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Baos with 奶奶

By Rebecca Zhong


Growing up, I spent my winters watching 奶奶(grandma) make Baos. 奶奶 was a small women, only made smaller over the years as she began to cockroach over herself. Barely seeing over the counter, she would grab her foot stool which successfully added a few centimetres as she continued with her kitchen ventures. She would use her entire body weight as she kneaded the dough with care. You could feel her warmth, even when a damp breeze smelling of rain and wet grass would blow through our kitchen windows.

During the 2020 lockdowns I tried to recreate 奶奶 winter Baos. While edible, my Baos were far from the mouthwatering morsels I remembered. Google was quick to remind me that making Baos was a timely process, calling for both patience and precision. But I never saw 奶奶 pick up a measuring cup in the kitchen, her winter Bao’s never demanded perfection. The dough was crumbly and stiff at first and then suddenly, smooth and slick. When the mixture collected into a ball, 奶奶 would put the dough to sleep. She would coat it lightly in oil, and rest it under the sun for two hours. Her Baos never required full attention, it gave her room to make a fresh cup of tea and get lost in her own singing.

Baos are the perfect snack. They’re pillowy to the touch, with a surprise hiding in the centre. When paired with a cup of tea, your stomach instantly feels warm and loved. When I first moved away from home, I would stock up on packs of pre made Baos. Baos are easy to heat up, and make for a much better breakfast alternative than the stale toast that I always saw my flatmates eating.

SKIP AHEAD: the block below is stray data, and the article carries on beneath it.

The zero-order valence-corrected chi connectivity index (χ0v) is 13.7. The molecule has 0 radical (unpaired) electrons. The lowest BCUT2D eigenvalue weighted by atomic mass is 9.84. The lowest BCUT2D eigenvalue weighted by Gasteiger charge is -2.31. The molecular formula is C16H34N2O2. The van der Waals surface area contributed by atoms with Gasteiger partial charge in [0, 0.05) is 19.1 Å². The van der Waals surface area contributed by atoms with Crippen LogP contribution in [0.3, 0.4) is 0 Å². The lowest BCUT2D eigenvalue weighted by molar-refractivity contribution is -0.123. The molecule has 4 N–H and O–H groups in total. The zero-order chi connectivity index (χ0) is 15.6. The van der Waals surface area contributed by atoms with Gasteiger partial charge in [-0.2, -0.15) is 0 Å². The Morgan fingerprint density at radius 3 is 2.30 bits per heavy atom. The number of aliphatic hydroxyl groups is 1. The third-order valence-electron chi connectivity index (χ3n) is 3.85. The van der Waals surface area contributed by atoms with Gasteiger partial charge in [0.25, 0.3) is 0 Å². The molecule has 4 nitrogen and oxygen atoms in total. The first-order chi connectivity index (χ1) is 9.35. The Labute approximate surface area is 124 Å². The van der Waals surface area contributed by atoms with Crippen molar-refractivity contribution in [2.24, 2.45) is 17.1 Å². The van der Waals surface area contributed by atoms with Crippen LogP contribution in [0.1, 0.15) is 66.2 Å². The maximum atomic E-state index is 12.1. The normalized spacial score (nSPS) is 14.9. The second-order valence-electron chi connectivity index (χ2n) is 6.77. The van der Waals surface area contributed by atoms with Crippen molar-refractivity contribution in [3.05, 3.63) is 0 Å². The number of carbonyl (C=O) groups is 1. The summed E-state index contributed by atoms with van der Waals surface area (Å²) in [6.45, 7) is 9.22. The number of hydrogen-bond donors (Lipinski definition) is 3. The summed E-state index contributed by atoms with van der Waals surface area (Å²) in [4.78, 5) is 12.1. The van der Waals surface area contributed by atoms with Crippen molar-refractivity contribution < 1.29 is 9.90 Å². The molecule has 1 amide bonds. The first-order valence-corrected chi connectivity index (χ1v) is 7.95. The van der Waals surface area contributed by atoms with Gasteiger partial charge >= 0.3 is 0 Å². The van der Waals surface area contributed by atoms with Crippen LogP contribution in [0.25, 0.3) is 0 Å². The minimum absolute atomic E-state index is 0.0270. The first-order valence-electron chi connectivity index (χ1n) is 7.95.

In Chinese the word for “family” ( jia) is the same as the word for “home.” Home is a central part of family in Chinese culture. Growing up, my parents, grandma, aunties, cousins and siblings all lived together, a common practice seen in Chinese families. We all looked after one another, especially 奶奶. She would make dozens of Baos for us all to eat throughout the week, and us kids would help her out. Our responsibilities varied depending on our respective ages. Being the youngest, I was assigned the role of the ‘scooper’ in our makeshift assembly line, haphazardly scooping filling into each bun. Years later I would be promoted to a ‘folder.’ My small and clumsy hands would copy the movements of 奶奶 whose fingers danced nimbly as they folded and pinched the Baos together. We would always make more Baos than we could eat, freezing the extras for later.

In the last few months I have re-introduced 奶奶 Sunday Baos. Instead of making them in a full house, I now make them by myself in the confined space of my 35m2 apartment. The idea of self-care has never resonated with me. But putting the time aside every week to make something savory and delicious for future me to enjoy remains a joyful act. On July evenings when I’m too tired to muster up the energy to make anything grand, I will pull out two Baos from the freezer and heat them up alongside a bowl of turnip soup. Each bite serves as a reminder of home and comfort.


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